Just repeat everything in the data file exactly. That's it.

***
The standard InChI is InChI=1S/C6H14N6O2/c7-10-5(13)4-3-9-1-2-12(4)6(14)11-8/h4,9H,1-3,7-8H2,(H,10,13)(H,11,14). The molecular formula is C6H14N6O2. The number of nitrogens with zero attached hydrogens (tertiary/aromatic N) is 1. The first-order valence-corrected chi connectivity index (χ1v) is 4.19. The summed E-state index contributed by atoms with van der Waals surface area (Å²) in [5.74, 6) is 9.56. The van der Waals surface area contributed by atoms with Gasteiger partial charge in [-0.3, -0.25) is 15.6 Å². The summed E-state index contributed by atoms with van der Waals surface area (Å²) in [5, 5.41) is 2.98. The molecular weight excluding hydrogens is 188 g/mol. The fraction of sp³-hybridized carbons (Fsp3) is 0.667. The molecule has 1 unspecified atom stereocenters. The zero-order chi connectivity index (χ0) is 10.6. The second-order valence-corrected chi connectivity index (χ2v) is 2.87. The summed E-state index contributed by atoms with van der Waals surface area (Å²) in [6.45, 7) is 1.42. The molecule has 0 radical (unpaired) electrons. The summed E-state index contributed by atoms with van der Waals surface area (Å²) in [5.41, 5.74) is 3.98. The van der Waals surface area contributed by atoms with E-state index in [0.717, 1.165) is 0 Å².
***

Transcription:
The standard InChI is InChI=1S/C6H14N6O2/c7-10-5(13)4-3-9-1-2-12(4)6(14)11-8/h4,9H,1-3,7-8H2,(H,10,13)(H,11,14). The molecular formula is C6H14N6O2. The number of nitrogens with zero attached hydrogens (tertiary/aromatic N) is 1. The first-order valence-corrected chi connectivity index (χ1v) is 4.19. The summed E-state index contributed by atoms with van der Waals surface area (Å²) in [5.74, 6) is 9.56. The van der Waals surface area contributed by atoms with Gasteiger partial charge in [-0.3, -0.25) is 15.6 Å². The summed E-state index contributed by atoms with van der Waals surface area (Å²) in [5, 5.41) is 2.98. The molecular weight excluding hydrogens is 188 g/mol. The fraction of sp³-hybridized carbons (Fsp3) is 0.667. The molecule has 1 unspecified atom stereocenters. The zero-order chi connectivity index (χ0) is 10.6. The second-order valence-corrected chi connectivity index (χ2v) is 2.87. The summed E-state index contributed by atoms with van der Waals surface area (Å²) in [6.45, 7) is 1.42. The molecule has 0 radical (unpaired) electrons. The summed E-state index contributed by atoms with van der Waals surface area (Å²) in [5.41, 5.74) is 3.98. The van der Waals surface area contributed by atoms with E-state index in [0.717, 1.165) is 0 Å².